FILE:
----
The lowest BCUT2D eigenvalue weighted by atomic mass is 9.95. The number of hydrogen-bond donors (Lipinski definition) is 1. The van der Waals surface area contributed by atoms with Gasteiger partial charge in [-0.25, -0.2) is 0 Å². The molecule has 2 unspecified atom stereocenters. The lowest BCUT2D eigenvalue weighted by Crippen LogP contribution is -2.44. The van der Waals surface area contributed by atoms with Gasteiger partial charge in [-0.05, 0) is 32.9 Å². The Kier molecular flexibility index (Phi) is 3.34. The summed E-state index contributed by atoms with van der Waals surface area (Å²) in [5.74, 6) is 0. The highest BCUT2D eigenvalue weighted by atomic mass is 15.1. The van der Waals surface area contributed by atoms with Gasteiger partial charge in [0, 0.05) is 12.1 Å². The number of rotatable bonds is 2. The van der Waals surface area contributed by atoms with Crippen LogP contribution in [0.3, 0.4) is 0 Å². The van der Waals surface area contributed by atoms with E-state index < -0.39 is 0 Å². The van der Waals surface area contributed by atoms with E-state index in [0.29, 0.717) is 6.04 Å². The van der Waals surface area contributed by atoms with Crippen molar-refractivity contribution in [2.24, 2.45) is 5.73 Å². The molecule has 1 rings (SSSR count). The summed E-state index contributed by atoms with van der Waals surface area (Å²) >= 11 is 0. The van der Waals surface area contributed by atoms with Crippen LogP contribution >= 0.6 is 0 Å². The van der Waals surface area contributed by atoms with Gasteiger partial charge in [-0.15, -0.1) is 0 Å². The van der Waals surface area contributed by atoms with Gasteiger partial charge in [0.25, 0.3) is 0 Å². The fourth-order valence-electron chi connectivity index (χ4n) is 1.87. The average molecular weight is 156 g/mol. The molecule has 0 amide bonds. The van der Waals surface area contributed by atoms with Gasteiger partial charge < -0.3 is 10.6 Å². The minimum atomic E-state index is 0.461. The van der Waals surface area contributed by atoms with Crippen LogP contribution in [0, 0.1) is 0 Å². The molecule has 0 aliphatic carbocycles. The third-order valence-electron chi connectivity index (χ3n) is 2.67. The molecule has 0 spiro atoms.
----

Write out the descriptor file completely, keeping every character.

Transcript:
The lowest BCUT2D eigenvalue weighted by atomic mass is 9.95. The number of hydrogen-bond donors (Lipinski definition) is 1. The van der Waals surface area contributed by atoms with Gasteiger partial charge in [-0.25, -0.2) is 0 Å². The molecule has 2 unspecified atom stereocenters. The lowest BCUT2D eigenvalue weighted by Crippen LogP contribution is -2.44. The van der Waals surface area contributed by atoms with Gasteiger partial charge in [-0.05, 0) is 32.9 Å². The Kier molecular flexibility index (Phi) is 3.34. The summed E-state index contributed by atoms with van der Waals surface area (Å²) in [5.74, 6) is 0. The highest BCUT2D eigenvalue weighted by atomic mass is 15.1. The van der Waals surface area contributed by atoms with Gasteiger partial charge in [0, 0.05) is 12.1 Å². The number of rotatable bonds is 2. The van der Waals surface area contributed by atoms with Crippen LogP contribution in [0.3, 0.4) is 0 Å². The van der Waals surface area contributed by atoms with E-state index < -0.39 is 0 Å². The van der Waals surface area contributed by atoms with E-state index in [0.29, 0.717) is 6.04 Å². The van der Waals surface area contributed by atoms with Crippen molar-refractivity contribution in [2.24, 2.45) is 5.73 Å². The molecule has 1 rings (SSSR count). The summed E-state index contributed by atoms with van der Waals surface area (Å²) >= 11 is 0. The van der Waals surface area contributed by atoms with Crippen LogP contribution >= 0.6 is 0 Å². The van der Waals surface area contributed by atoms with Gasteiger partial charge in [-0.15, -0.1) is 0 Å². The van der Waals surface area contributed by atoms with Gasteiger partial charge in [0.25, 0.3) is 0 Å². The fourth-order valence-electron chi connectivity index (χ4n) is 1.87. The average molecular weight is 156 g/mol. The molecule has 0 amide bonds. The van der Waals surface area contributed by atoms with Gasteiger partial charge < -0.3 is 10.6 Å². The minimum atomic E-state index is 0.461. The van der Waals surface area contributed by atoms with Crippen LogP contribution in [0, 0.1) is 0 Å². The molecule has 0 aliphatic carbocycles. The third-order valence-electron chi connectivity index (χ3n) is 2.67. The molecule has 0 spiro atoms.